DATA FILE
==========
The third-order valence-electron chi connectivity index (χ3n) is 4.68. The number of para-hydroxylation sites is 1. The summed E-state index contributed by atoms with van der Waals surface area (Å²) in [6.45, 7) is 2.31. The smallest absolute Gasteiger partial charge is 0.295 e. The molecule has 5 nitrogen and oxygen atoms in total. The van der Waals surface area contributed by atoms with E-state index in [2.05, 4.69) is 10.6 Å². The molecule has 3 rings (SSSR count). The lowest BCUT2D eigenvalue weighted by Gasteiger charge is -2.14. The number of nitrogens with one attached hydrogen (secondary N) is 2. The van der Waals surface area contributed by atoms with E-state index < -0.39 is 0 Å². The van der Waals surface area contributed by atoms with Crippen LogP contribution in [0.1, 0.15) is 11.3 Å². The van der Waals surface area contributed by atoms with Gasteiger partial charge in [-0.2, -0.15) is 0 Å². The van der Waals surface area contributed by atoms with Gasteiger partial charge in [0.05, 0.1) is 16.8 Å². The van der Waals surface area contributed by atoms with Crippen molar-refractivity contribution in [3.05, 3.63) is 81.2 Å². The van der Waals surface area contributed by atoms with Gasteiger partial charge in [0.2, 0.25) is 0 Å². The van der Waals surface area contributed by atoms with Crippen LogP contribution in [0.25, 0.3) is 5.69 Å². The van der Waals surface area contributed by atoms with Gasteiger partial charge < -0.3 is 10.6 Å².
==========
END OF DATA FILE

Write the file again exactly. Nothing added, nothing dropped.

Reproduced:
The third-order valence-electron chi connectivity index (χ3n) is 4.68. The number of para-hydroxylation sites is 1. The summed E-state index contributed by atoms with van der Waals surface area (Å²) in [6.45, 7) is 2.31. The smallest absolute Gasteiger partial charge is 0.295 e. The molecule has 5 nitrogen and oxygen atoms in total. The van der Waals surface area contributed by atoms with E-state index in [2.05, 4.69) is 10.6 Å². The molecule has 3 rings (SSSR count). The lowest BCUT2D eigenvalue weighted by Gasteiger charge is -2.14. The number of nitrogens with one attached hydrogen (secondary N) is 2. The van der Waals surface area contributed by atoms with E-state index < -0.39 is 0 Å². The van der Waals surface area contributed by atoms with Crippen LogP contribution in [0.1, 0.15) is 11.3 Å². The van der Waals surface area contributed by atoms with Gasteiger partial charge in [-0.2, -0.15) is 0 Å². The van der Waals surface area contributed by atoms with Gasteiger partial charge in [0.05, 0.1) is 16.8 Å². The van der Waals surface area contributed by atoms with Crippen molar-refractivity contribution in [3.05, 3.63) is 81.2 Å². The van der Waals surface area contributed by atoms with Gasteiger partial charge in [0.2, 0.25) is 0 Å². The van der Waals surface area contributed by atoms with Crippen LogP contribution in [0.25, 0.3) is 5.69 Å². The van der Waals surface area contributed by atoms with Gasteiger partial charge < -0.3 is 10.6 Å².